Central Nervous System Fatigue
It isn’t merely your muscle function that you need to consider when thinking about rest days.
Physical training stresses the other components of the musculoskeletal system, as well as taxing the heart and lungs and the various branches of the nervous system. It can take up to 72 hours for your central nervous system (CNS) to fully recover from the hardest session of the week.
Yet according to strength training researcher Chris Beardsley, “CNS fatigue occurs readily when performing extended durations of exercise that involve very low forces, including aerobic activity” as well. The consequences include reduced power output, decreased muscle fiber recruitment, and on a session by session basis, he goes on to recommend that you “use longer rest periods between sets and prioritize the most important exercises by placing them first in a workout.”
This is only part of the picture if we look at an entire week or month of programming.
It’s also important that you give your body time to recover at the nervous system level. This can be achieved by ensuring that you’re not going all out in plyometrics, sprinting, Olympic lifting, and ballistic training on back to back days or more than twice a week.
And, to return to an earlier point, that you have at least one day a week where you’re not doing any prescribed training at all.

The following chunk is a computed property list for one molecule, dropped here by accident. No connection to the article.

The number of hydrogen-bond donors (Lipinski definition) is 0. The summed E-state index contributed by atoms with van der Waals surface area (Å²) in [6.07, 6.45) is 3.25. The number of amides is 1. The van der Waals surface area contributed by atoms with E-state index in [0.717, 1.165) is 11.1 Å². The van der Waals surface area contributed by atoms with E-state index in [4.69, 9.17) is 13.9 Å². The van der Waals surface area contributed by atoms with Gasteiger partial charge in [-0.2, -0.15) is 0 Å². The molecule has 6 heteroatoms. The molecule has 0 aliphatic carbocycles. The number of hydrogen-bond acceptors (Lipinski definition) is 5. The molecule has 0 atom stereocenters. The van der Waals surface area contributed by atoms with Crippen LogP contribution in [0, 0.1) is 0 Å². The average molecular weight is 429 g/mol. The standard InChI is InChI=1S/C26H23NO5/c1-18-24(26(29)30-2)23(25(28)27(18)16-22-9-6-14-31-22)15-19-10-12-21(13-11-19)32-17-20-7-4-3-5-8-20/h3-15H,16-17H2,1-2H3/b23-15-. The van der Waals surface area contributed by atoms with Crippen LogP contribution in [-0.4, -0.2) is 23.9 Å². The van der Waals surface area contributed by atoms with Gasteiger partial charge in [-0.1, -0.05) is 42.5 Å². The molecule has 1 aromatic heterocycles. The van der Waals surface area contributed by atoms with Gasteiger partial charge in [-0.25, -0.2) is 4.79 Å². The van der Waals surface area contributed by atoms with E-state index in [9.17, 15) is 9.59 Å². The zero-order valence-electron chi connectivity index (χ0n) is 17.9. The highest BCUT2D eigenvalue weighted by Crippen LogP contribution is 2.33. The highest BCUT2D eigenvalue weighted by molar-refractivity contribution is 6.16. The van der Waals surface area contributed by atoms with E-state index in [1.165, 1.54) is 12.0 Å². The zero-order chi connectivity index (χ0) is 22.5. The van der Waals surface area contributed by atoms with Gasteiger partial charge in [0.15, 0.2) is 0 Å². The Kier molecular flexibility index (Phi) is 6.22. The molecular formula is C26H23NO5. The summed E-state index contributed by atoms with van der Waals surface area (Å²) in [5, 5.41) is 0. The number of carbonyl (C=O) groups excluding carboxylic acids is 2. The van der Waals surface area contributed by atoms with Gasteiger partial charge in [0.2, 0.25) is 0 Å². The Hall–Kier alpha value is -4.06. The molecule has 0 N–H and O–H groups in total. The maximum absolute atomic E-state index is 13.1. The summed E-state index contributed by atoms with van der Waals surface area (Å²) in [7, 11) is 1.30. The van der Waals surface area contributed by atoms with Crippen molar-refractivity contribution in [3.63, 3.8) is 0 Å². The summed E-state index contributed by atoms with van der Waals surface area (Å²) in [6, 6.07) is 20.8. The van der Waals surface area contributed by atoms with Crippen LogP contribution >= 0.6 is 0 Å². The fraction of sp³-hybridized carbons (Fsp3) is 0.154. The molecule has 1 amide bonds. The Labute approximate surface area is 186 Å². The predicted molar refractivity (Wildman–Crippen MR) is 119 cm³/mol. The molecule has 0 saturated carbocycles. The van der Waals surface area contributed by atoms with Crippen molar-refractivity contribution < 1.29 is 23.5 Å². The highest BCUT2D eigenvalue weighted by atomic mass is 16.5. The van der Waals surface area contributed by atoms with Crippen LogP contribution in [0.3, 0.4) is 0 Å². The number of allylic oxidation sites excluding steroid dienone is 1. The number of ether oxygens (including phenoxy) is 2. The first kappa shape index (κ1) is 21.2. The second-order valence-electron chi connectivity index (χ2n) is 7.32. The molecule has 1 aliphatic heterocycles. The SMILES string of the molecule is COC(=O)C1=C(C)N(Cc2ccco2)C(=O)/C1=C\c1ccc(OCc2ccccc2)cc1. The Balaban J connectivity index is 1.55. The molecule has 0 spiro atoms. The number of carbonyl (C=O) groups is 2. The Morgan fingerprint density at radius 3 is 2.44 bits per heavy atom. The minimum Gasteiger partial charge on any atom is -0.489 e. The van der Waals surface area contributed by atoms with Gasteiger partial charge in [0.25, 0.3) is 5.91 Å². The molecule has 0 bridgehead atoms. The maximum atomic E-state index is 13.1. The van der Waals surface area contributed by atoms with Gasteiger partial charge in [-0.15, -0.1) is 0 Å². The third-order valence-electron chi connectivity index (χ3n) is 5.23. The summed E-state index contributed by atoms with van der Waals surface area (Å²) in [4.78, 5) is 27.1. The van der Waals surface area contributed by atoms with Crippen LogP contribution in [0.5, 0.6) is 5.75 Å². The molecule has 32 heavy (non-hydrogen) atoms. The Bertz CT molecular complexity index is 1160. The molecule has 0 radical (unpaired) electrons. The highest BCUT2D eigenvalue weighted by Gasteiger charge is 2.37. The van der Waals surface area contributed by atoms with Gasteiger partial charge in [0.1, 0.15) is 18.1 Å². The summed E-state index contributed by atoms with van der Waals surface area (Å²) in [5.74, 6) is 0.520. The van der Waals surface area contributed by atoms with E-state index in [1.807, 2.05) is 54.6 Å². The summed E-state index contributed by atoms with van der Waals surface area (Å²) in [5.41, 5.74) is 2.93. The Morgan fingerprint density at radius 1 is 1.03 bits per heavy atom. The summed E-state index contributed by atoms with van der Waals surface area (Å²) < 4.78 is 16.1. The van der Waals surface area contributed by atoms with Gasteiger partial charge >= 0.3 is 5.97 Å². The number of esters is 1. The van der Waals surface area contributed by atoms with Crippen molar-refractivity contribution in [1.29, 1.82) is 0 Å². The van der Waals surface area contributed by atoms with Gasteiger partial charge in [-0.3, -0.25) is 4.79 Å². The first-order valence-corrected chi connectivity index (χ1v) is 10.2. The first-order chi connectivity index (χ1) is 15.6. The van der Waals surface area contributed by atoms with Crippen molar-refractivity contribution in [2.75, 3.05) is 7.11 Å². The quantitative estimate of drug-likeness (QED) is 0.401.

Avoid Hormonal Disruption
Under-recovering has a knock-on effect on hormones that regulate everything from hypertrophy to digestion to sleep quality and duration.
In a review of 38 existing studies published in BMC Sports Science, Medicine, and Rehabilitation, levels of adrenocorticotropic hormone and growth hormone were lower in athletes suffering from overtraining syndrome (OTS), functional (FOR), and non-functional overreaching conditions.
Explaining their findings, the paper’s co-authors wrote, “The imbalance between training and recovery, which can be worsened or confounded by inadequate nutrition, illness, psychosocial stressors, and sleep disorders, among many other causes, leads to dysfunction of pathways and responses in immune, inflammatory, neurological, hormonal and metabolic systems as a maladaptation to chronic exposure to extreme metabolic and tissue environments.”
Wow, That’s A Lot To Unpack
The key phrase here is “the imbalance of training and recovery.”
Sure, you can push yourself hard sometimes, but if you’re going to adapt in a way that gets you closer to your goals and keep your hormonal, immune, metabolic, and other systems functioning optimally while doing so, you must adopt a train hard/recover hard mindset.
So while active recovery is OK on a rest day, it should take the form of restorative practices like contrast therapy, going for a walk, doing some mental skills training, or mobility – not banging out a 10K on the rowing machine or a frenetic circuit session.
TAKE YOUR TRAINING
TO THE NEXT LEVEL